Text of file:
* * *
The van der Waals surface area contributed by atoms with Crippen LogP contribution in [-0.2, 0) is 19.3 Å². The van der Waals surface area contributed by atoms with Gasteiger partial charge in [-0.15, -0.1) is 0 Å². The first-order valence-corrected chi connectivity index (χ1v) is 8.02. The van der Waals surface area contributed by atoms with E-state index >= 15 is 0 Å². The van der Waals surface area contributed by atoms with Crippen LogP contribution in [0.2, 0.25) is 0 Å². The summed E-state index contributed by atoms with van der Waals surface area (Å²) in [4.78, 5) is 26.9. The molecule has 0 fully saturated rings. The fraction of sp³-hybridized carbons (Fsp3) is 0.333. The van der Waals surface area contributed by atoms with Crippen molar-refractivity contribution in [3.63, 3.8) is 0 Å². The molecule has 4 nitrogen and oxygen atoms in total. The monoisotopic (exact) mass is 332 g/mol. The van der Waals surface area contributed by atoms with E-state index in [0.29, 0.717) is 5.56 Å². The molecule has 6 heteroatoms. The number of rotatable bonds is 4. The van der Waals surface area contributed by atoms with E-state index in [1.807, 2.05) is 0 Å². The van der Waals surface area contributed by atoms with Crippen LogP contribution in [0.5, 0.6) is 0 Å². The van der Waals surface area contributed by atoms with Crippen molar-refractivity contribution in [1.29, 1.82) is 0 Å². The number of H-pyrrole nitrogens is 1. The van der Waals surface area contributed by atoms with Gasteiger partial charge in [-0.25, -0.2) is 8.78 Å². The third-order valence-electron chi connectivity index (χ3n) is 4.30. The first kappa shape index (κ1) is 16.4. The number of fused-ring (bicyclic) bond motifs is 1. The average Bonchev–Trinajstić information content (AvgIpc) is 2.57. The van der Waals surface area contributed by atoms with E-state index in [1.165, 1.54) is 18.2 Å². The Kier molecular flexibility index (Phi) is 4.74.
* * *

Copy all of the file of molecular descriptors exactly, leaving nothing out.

The van der Waals surface area contributed by atoms with Crippen LogP contribution in [-0.2, 0) is 19.3 Å². The van der Waals surface area contributed by atoms with Gasteiger partial charge in [-0.15, -0.1) is 0 Å². The first-order valence-corrected chi connectivity index (χ1v) is 8.02. The van der Waals surface area contributed by atoms with E-state index >= 15 is 0 Å². The van der Waals surface area contributed by atoms with Crippen LogP contribution in [0.2, 0.25) is 0 Å². The summed E-state index contributed by atoms with van der Waals surface area (Å²) in [4.78, 5) is 26.9. The molecule has 0 fully saturated rings. The fraction of sp³-hybridized carbons (Fsp3) is 0.333. The van der Waals surface area contributed by atoms with Crippen molar-refractivity contribution in [3.63, 3.8) is 0 Å². The molecule has 4 nitrogen and oxygen atoms in total. The monoisotopic (exact) mass is 332 g/mol. The van der Waals surface area contributed by atoms with E-state index in [0.29, 0.717) is 5.56 Å². The molecule has 6 heteroatoms. The number of rotatable bonds is 4. The van der Waals surface area contributed by atoms with E-state index in [1.807, 2.05) is 0 Å². The van der Waals surface area contributed by atoms with Crippen LogP contribution in [0.5, 0.6) is 0 Å². The van der Waals surface area contributed by atoms with Crippen molar-refractivity contribution in [1.29, 1.82) is 0 Å². The number of H-pyrrole nitrogens is 1. The van der Waals surface area contributed by atoms with Gasteiger partial charge in [-0.25, -0.2) is 8.78 Å². The third-order valence-electron chi connectivity index (χ3n) is 4.30. The first kappa shape index (κ1) is 16.4. The number of fused-ring (bicyclic) bond motifs is 1. The average Bonchev–Trinajstić information content (AvgIpc) is 2.57. The van der Waals surface area contributed by atoms with E-state index in [1.165, 1.54) is 18.2 Å². The Kier molecular flexibility index (Phi) is 4.74.